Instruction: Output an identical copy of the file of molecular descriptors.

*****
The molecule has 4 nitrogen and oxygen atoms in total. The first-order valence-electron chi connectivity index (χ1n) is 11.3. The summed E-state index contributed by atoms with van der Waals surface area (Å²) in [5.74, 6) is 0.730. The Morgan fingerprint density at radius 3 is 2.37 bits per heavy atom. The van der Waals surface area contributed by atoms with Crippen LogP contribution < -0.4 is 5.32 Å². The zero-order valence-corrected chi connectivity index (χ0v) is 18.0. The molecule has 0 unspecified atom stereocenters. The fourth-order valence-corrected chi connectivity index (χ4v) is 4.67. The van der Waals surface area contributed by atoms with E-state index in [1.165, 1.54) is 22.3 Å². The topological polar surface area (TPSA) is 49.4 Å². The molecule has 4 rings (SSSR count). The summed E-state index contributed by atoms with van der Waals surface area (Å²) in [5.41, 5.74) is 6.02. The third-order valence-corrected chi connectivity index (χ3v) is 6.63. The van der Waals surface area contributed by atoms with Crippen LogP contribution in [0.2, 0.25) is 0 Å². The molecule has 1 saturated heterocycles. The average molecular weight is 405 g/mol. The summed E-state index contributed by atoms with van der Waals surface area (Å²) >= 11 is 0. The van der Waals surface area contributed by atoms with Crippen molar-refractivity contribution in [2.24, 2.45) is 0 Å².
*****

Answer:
The molecule has 4 nitrogen and oxygen atoms in total. The first-order valence-electron chi connectivity index (χ1n) is 11.3. The summed E-state index contributed by atoms with van der Waals surface area (Å²) in [5.74, 6) is 0.730. The Morgan fingerprint density at radius 3 is 2.37 bits per heavy atom. The van der Waals surface area contributed by atoms with Crippen LogP contribution < -0.4 is 5.32 Å². The zero-order valence-corrected chi connectivity index (χ0v) is 18.0. The molecule has 0 unspecified atom stereocenters. The fourth-order valence-corrected chi connectivity index (χ4v) is 4.67. The van der Waals surface area contributed by atoms with E-state index in [1.165, 1.54) is 22.3 Å². The topological polar surface area (TPSA) is 49.4 Å². The molecule has 4 rings (SSSR count). The summed E-state index contributed by atoms with van der Waals surface area (Å²) in [5.41, 5.74) is 6.02. The third-order valence-corrected chi connectivity index (χ3v) is 6.63. The van der Waals surface area contributed by atoms with Crippen LogP contribution in [0.2, 0.25) is 0 Å². The molecule has 1 saturated heterocycles. The average molecular weight is 405 g/mol. The summed E-state index contributed by atoms with van der Waals surface area (Å²) >= 11 is 0. The van der Waals surface area contributed by atoms with Crippen molar-refractivity contribution in [2.24, 2.45) is 0 Å².